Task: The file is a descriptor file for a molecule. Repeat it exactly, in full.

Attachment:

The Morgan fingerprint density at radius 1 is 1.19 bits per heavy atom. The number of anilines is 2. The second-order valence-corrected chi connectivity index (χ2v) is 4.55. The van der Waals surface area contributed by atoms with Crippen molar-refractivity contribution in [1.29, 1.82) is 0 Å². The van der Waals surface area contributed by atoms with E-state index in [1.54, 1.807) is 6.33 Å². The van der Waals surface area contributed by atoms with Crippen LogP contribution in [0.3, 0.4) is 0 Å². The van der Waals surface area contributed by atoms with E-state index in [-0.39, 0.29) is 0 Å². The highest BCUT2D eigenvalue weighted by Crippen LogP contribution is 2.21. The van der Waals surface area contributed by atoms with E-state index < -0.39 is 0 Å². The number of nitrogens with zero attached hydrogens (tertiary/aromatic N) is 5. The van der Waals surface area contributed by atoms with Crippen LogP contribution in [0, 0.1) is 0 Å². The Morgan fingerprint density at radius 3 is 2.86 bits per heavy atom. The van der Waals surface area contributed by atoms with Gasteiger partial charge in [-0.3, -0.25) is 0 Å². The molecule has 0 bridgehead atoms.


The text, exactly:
The Morgan fingerprint density at radius 1 is 1.19 bits per heavy atom. The number of anilines is 2. The second-order valence-corrected chi connectivity index (χ2v) is 4.55. The van der Waals surface area contributed by atoms with Crippen molar-refractivity contribution in [1.29, 1.82) is 0 Å². The van der Waals surface area contributed by atoms with E-state index in [1.54, 1.807) is 6.33 Å². The van der Waals surface area contributed by atoms with Crippen LogP contribution in [0.3, 0.4) is 0 Å². The van der Waals surface area contributed by atoms with E-state index in [-0.39, 0.29) is 0 Å². The highest BCUT2D eigenvalue weighted by Crippen LogP contribution is 2.21. The van der Waals surface area contributed by atoms with E-state index < -0.39 is 0 Å². The number of nitrogens with zero attached hydrogens (tertiary/aromatic N) is 5. The van der Waals surface area contributed by atoms with Crippen LogP contribution in [0, 0.1) is 0 Å². The Morgan fingerprint density at radius 3 is 2.86 bits per heavy atom. The van der Waals surface area contributed by atoms with Gasteiger partial charge in [-0.3, -0.25) is 0 Å². The molecule has 0 bridgehead atoms.